DBS bank issued an alert on Jan. 19 about SMS phishing scams after a customer received a message about the "suspension" of his account.
A screen shot of the message was then circulated online.
The message, a scam SMS, attached a clickable link to confirm details of the recipient as it informed the customer that access to some services had been "cut off".
In a Facebook post, DBS urged customers not to click on the link in the SMS.“DBS will never ask for your account details or OTP (one-time password) over the phone, email or SMS. Please be assured that we are actively taking down such phishing sites,” the post said.
Some S$8.5 million were lost recently after 469 OCBC bank customers fell victim to a SMS phishing scam.
It has since been shown that spoofing SMS messages to look like they originate from a legitimate sender is relatively easy to do without the use of sophisticated technology.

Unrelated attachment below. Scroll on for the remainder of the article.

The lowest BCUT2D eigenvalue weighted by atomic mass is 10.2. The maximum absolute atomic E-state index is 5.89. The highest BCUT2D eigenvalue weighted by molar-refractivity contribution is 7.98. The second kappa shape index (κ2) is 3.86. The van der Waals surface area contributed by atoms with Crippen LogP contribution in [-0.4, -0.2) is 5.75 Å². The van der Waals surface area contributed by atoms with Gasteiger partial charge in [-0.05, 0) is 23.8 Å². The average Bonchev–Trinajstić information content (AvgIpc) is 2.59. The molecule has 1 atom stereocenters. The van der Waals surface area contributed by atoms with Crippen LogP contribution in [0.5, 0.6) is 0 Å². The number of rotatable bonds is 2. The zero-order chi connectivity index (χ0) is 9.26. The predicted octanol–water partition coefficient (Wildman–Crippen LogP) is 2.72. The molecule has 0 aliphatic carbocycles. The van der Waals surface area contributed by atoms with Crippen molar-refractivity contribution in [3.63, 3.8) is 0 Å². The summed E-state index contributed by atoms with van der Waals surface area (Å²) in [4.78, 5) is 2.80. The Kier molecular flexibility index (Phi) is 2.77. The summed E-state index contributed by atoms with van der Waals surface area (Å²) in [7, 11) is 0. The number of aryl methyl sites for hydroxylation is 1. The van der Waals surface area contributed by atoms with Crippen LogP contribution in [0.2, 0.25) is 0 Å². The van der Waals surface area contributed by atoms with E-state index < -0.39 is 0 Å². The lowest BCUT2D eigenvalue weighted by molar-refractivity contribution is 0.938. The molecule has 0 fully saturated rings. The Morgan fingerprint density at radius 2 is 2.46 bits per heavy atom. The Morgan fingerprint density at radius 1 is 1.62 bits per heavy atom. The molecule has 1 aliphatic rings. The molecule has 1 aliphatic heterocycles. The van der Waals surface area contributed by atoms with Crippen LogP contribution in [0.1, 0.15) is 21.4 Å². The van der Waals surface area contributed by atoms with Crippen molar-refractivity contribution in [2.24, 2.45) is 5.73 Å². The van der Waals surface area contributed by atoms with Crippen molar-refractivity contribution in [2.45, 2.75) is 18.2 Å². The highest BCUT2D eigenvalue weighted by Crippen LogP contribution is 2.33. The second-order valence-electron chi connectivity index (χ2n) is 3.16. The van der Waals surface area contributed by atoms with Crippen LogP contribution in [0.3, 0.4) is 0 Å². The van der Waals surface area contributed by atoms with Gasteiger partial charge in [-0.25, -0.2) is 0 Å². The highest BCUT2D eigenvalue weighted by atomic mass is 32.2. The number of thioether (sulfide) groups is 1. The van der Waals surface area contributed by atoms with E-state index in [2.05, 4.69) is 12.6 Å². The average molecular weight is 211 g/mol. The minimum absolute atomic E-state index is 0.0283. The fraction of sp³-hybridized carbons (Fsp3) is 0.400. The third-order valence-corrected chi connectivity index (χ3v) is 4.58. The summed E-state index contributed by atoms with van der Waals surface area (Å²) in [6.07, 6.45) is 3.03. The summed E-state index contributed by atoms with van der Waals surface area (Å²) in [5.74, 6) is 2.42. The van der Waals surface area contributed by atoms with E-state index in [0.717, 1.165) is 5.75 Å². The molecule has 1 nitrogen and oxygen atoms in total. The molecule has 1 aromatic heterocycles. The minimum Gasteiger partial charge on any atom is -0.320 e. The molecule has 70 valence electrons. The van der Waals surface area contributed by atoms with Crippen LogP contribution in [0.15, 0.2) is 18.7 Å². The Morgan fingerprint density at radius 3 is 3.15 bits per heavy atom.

How phishing scam works
OCBC customers received an SMS informing them that a new payee has been added to their account.
The scam SMS appears in the same SMS thread that has been used to disseminate legitimate OCBC SMSes.
The victims are instructed to click a link to verify or refute the addition of the new payee, but will first be led to a phishing website disguised as the OCBC website, where they would type in their username and password, and also provide their one-time password.
Once the scammer gains access to the victims' accounts, daily withdrawal limits can be raised and money can be transferred out.
OCBC subsequently sent out warnings via SMS to alert customers to the scam.
The SMS warnings then appeared in the same thread below the scam SMS.